Executive Director, Wake Washington Center, in Washington, DC
1. How do you define success for yourself? What has helped you to be successful?
Success to me boils down to the answers to a few quick questions: (1) Am I making my corner of the world just a little bit better? (2) Am I being stretched and challenged in ways that makes me better at what I do? (3) Am I having fun? When I can answer YES to all of these, I call that success.
Earlier in my career I focused a lot more on goals and deadlines and titles and what I thought everyone else’s definition of success was. Over time, I realized how much more I have to offer the world when I focus on those three questions, always striving to be in a position to say yes to all three.
2. Think of a time that you faced a challenge, obstacle, or roadblock. How did you get through that and what did you learn?
The best challenges are those that forced me to reach out to other people for advice, guidance, wisdom or counsel. Trying to tackle obstacles on my own is rarely productive. People love being asked to be a thinking partner, and I’ve learned to reach outside my immediate circle and ask for advice from those who think and work differently than I do and even do so in very different environments and industries. And often those thinking partners see things through a totally different lens than I ever could and that perspective can change my entire view of the situation.
3. Who are your people (either by name or role) who help you to be successful/confident/intentional/reflective/any other descriptor you want to use? And how have they helped you?
Sandra Boyette was my first VP at Wake Forest and the very best at championing and mentoring her team, but especially young women. She saw our success as her success and she gave us opportunities to stretch and shine. She continues to mentor me now twenty years later. I am also fortunate to have friends and colleagues I consider my “gut check” people … those people I can always go to when I need an honest and impartial outlook, even if it’s the answer I didn’t want to hear. I need those people who can widen the lens for me and remind me of the bigger picture when I get too bogged down in the details and minutiae.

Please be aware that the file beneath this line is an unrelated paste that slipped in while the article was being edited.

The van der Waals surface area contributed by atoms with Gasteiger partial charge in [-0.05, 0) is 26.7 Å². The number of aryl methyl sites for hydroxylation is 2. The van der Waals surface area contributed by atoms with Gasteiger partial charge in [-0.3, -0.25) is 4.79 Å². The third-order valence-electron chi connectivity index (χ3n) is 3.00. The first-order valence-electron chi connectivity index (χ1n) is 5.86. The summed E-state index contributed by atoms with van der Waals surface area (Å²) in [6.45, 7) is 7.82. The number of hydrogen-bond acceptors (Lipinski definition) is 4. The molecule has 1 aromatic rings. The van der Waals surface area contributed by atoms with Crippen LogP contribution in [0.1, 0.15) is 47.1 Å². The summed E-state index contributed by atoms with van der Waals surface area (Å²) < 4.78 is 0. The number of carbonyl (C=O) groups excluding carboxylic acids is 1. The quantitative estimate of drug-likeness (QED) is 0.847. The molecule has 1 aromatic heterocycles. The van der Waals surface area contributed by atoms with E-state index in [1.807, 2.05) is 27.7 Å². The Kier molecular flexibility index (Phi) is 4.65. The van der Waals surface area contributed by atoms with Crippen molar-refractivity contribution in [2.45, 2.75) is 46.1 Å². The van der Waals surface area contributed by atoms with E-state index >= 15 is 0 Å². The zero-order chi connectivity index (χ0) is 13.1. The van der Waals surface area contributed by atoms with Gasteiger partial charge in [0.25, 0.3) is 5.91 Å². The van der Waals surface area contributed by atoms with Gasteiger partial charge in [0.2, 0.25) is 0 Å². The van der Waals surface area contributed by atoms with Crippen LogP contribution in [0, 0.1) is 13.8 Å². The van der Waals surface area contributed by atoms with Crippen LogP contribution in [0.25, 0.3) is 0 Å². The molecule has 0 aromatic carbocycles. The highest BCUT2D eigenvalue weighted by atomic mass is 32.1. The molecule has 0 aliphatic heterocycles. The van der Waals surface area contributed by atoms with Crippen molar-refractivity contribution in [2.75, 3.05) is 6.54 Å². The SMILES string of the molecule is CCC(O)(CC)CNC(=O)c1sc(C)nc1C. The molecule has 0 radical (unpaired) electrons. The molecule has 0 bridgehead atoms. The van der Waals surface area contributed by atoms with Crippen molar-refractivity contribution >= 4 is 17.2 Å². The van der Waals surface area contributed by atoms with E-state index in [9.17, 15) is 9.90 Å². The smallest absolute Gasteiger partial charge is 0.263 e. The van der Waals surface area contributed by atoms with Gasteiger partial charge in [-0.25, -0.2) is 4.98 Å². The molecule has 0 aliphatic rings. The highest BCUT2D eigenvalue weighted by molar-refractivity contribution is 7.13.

4. How did you find your people?
I’ve found my people along the way by first being vulnerable. When you are willing to open up and admit you don’t have the answers or need help, people step in to fill that gap. I look for people who are authentic and are willing to be vulnerable with me as well. Finding your people is never about transactions, it’s really about trust and vulnerability and honestly checking your ego at the door.
5. What advice would you give to Wake Forest students as they look for their people?
Don’t worry about what someone can do for you, or who they can connect you with, or how they can champion you or your cause. Don’t make everything about you and what you need/want. Concentrate on relationships and really getting to know people and learning what they love and what makes them tick … and then narrowing in on those who build you up, but are also willing to hit you with the hard stuff. Find the people who think you are great but also know you can be better. Look for those who make you want to be better. It also helps if they make you laugh when you feel like crying.
Is there anything else you’d like to share?
When in doubt …. check your ego at the door. It’s a liability in almost every situation.